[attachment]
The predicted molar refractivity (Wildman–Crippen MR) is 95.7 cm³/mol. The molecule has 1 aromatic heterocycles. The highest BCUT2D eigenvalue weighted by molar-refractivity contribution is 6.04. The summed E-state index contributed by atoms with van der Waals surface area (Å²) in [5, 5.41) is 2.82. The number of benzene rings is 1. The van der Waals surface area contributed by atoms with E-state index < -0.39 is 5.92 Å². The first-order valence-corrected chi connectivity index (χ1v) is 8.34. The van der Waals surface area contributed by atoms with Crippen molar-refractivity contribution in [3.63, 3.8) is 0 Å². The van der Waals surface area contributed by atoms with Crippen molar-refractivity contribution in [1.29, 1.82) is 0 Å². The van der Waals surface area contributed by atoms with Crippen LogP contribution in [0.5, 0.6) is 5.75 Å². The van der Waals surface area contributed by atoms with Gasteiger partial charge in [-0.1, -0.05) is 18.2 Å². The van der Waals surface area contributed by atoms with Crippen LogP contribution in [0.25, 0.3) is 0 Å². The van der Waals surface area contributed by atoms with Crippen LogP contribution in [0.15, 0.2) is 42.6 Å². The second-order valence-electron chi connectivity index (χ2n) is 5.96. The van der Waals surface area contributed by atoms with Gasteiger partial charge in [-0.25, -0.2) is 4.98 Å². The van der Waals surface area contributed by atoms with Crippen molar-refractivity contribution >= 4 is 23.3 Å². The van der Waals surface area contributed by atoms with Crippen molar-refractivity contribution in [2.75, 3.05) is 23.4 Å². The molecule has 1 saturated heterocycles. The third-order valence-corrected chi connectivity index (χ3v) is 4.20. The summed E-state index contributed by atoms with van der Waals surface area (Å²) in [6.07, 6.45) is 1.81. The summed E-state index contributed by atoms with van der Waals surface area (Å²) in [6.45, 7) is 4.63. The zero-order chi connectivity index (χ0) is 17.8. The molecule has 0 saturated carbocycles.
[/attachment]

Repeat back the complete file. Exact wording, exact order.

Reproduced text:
The predicted molar refractivity (Wildman–Crippen MR) is 95.7 cm³/mol. The molecule has 1 aromatic heterocycles. The highest BCUT2D eigenvalue weighted by molar-refractivity contribution is 6.04. The summed E-state index contributed by atoms with van der Waals surface area (Å²) in [5, 5.41) is 2.82. The number of benzene rings is 1. The van der Waals surface area contributed by atoms with E-state index < -0.39 is 5.92 Å². The first-order valence-corrected chi connectivity index (χ1v) is 8.34. The van der Waals surface area contributed by atoms with Crippen molar-refractivity contribution in [3.63, 3.8) is 0 Å². The van der Waals surface area contributed by atoms with Crippen molar-refractivity contribution in [1.29, 1.82) is 0 Å². The van der Waals surface area contributed by atoms with Crippen LogP contribution in [0.5, 0.6) is 5.75 Å². The van der Waals surface area contributed by atoms with Gasteiger partial charge in [-0.1, -0.05) is 18.2 Å². The van der Waals surface area contributed by atoms with Crippen LogP contribution in [0.25, 0.3) is 0 Å². The van der Waals surface area contributed by atoms with Crippen LogP contribution in [0.15, 0.2) is 42.6 Å². The second-order valence-electron chi connectivity index (χ2n) is 5.96. The van der Waals surface area contributed by atoms with Gasteiger partial charge in [-0.25, -0.2) is 4.98 Å². The van der Waals surface area contributed by atoms with Crippen molar-refractivity contribution >= 4 is 23.3 Å². The van der Waals surface area contributed by atoms with Crippen molar-refractivity contribution in [2.75, 3.05) is 23.4 Å². The molecule has 1 saturated heterocycles. The third-order valence-corrected chi connectivity index (χ3v) is 4.20. The summed E-state index contributed by atoms with van der Waals surface area (Å²) in [6.07, 6.45) is 1.81. The summed E-state index contributed by atoms with van der Waals surface area (Å²) in [6.45, 7) is 4.63. The zero-order chi connectivity index (χ0) is 17.8. The molecule has 0 saturated carbocycles.